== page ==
The negative allometry of bone curvature versus body mass affects the second bending moment term in equation 2 (F2X), whereas the negative allometry of limb bone angle affects the first bending moment term in equation 2 (Ft L). It was initially assumed that Fa and Ft ∝ M1·0 (Biewener, 1982). Given that L and X∝ M°·35, according to the results of Alexander et al. (1979), each bending moment term scales proportional to M1·35. Incorporating the results of the present study, the allometry for limb bone angle reduces the scaling of Ft ∝ M0·93, so that (Ft L) scales proportional to M1·28; whereas the allometry for bone curvature reduces the scaling of X ∝ M0·26, so that (FaX) scales proportional to M1·26. Because these two terms are summed in equation 2, rather than taken as a product, the mean scaling effect of bone curvature and limb bone angle is to reduce the predicted scaling exponent of σbversus body weight from 0·28 to 0·20. Over the size range from a 0·10 kg chipmunk to a 300 kg horse, this would account for 50% of the reduction in stress due to bending. σb, then, would still be predicted to increase five-fold. Neither parameter significantly affects the scaling of σc. The relative decrease in limb bone angle, which reduces Ft, does lead to a slight increase in Fa. However, it is unlikely that this increase is very large because of the greater mechanical advantage of the ground force relative to the exten sor muscles acting about the joints of the limb (Alexander, 1974; Alexander & Vernon, 1975; Biewener, 1983). Because of this, the net axial component of force acting on the bone (Fa) is primarily due to the axial component of the muscular force exerted on the bone, rather than the axial component of the ground force.
However, if the ratio of the moment arm (R) of the ground force to the moment arm (r) of the force exerted by the extensor muscles decreases in a regular way with increasing size, R/r ∝ 1/M, then the muscular forces exerted on the limb bones of larger animals would be reduced in proportion to their weight. In other words, a substantial reduction in muscular force can be achieved simply by increasing the mechanical advantage of the muscles relative to the ground force acting about the joints of the limb. A schematic representation of this is shown in Fig. 8. The limb drawn to the left typifies a small quadruped, such as a ground squirrel, whereas the limb drawn to the right is drawn from the forelimb of a horse. With the limb held in a more upright, straightened position and aligned close to the direction of ground force (Fig. 8B), the moments exerted by the ground force (in this case, the elbow) are reduced significantly as compared to those exerted about the joints of the limb shown in Fig. 8A.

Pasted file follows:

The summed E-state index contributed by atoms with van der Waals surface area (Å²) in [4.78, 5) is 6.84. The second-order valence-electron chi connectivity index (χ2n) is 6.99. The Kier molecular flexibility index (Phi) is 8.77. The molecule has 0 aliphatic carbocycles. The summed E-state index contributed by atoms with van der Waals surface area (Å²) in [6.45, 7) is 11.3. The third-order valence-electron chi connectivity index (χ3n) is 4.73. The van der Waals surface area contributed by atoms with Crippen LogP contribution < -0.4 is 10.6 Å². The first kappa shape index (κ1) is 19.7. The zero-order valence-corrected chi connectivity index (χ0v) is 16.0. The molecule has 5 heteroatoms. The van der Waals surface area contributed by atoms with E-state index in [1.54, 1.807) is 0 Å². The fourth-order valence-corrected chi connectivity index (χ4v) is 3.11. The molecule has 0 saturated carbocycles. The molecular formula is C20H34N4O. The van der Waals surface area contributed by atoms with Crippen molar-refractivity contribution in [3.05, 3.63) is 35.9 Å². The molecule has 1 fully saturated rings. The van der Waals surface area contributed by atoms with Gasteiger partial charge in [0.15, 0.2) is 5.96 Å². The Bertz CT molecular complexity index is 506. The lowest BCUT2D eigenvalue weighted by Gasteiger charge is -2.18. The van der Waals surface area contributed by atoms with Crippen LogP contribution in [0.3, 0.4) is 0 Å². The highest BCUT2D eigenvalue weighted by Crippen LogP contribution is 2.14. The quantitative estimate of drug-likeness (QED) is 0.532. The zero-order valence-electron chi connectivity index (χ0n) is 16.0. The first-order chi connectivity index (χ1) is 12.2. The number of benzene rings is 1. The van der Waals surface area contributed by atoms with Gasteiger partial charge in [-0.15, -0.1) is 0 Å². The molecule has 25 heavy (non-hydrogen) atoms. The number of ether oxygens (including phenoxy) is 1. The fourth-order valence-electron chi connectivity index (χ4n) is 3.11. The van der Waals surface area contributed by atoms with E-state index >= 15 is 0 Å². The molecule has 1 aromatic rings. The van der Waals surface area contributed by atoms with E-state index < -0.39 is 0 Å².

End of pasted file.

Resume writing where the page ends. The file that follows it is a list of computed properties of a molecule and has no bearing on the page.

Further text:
Data for the moment arm ratio, or ‘relative mechanical advantage’, of muscles acting about the different joints of the forelimb and hindlimb of two quadrupedal rodents and a horse are presented in Table 5. These data show that the relative mechanical advantage of extensor muscles is consistently lower for the joints of the larger animal. The mean ratio for the different joints measured is 6·1 ± 2·1. If the data for these animals are consistent over this size range, they would represent a scaling proportional to M−0·23. Clearly, additional data must be obtained for animals of different sizes to substantiate this suggestion. Because muscular forces decrease in direct proportion to the moment arm ratio, these forces are reduced six-fold in horses compared to chipmunks. Muscles, in general, appear to be aligned close to the longi tudinal axis of the bone (Biewener et al. 1983; Biewener, 1983). Thus, a reduction in the level of force they exert will most strongly affect Fa rather than Ft. Because of bone curvature, however, this would also result in a reduction of the bending moment exerted on the bone, as well as the level of compressive stress that it is subjected to. If this scaling proportionality held for animals over a range of size, this would account for 85% of the reduction in stress that is predicted based on bone geometry alone [i.e. peak stress ∝ (M–0·23 M0·28) = M0·05, rather than M0·28]. The exponent of -0·23, derived from an admittedly small sample size, at least indicates that this effect, due to differences in limb orientation as a function of size, deserves more attention and may explain the similar magnitudes of peak stress developed in the limb bones of different sized animals during locomotion.